Faculty within the department, as well as across the university, are engaged in biomedical research to uncover the etiology of nervous system disorders and to move these discoveries forward in the direction of future therapeutics.
Multiple laboratories have made significant discoveries in the field of addictive disorders, anxiety, signal transduction, and neurodegeneration. There are groups interested in synaptic plasticity as it relates to adult and developmental disorders of cognition and learning as well as syndromes of epilepsy where plasticity has gone awry. These studies rely on sophisticated in vivo electrophysiology using high-density electrode headstages in behaving animals, as well as advanced technologies in genomics and proteomics to identify molecular signatures that underlie the activation of disease-specific signal transduction pathways.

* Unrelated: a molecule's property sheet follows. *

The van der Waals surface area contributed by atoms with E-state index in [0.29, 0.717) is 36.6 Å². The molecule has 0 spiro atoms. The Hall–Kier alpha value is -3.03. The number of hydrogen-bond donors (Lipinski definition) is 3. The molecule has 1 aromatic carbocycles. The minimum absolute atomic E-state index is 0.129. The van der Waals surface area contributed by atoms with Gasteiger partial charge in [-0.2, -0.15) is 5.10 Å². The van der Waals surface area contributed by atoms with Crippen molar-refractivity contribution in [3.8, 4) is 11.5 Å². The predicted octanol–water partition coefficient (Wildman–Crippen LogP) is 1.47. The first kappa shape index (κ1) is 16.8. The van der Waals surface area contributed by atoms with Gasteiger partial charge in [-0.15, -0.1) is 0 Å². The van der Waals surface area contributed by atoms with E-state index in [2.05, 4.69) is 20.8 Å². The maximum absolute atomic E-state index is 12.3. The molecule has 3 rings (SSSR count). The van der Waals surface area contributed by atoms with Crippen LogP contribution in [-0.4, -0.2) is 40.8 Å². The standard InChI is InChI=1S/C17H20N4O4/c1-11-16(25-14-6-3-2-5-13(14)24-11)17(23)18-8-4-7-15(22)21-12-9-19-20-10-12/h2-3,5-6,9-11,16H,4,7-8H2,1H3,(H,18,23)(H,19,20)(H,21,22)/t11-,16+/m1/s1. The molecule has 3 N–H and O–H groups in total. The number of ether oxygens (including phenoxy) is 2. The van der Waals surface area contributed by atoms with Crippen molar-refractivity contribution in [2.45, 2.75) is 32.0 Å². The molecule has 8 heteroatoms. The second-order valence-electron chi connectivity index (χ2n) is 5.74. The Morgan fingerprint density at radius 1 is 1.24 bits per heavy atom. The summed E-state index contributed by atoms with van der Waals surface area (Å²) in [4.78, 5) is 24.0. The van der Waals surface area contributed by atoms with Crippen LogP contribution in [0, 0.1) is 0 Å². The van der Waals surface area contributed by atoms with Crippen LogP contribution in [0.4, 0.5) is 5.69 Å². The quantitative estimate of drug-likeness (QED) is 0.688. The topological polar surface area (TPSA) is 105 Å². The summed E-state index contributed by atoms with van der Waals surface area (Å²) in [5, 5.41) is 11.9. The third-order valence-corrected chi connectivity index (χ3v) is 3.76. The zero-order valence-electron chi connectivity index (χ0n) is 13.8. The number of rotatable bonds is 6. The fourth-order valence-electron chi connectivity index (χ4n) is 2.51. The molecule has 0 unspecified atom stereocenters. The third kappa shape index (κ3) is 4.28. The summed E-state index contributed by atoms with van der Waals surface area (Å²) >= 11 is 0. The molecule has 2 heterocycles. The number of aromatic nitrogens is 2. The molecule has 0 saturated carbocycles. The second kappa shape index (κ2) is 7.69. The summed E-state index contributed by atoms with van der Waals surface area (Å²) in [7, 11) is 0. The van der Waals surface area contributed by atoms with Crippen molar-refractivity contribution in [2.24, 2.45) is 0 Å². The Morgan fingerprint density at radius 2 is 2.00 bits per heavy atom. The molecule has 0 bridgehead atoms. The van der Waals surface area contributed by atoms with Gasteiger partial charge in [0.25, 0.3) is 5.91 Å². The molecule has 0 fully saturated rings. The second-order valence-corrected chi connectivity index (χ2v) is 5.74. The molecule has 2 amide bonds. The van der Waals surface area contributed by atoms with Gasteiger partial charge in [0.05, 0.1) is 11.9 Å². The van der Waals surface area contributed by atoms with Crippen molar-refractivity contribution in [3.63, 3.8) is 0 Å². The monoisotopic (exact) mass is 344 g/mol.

Major insight has come from studies investigating the brain reward system and the long-term effects of alcohol and drugs of abuse on behavior and neuroplasticity, as well as from the provocative finding that compulsive eating and obesity may share the same neurobiological changes observed in drug addiction. Using model culture systems that express mutant proteins containing human mutations present in Parkinson’s disease patients, our faculty have uncovered essential features of the role that these mutations may play in the etiology of the disease and have contributed greatly to our understanding of natural aging, Alzheimer’s, and other forms of dementia.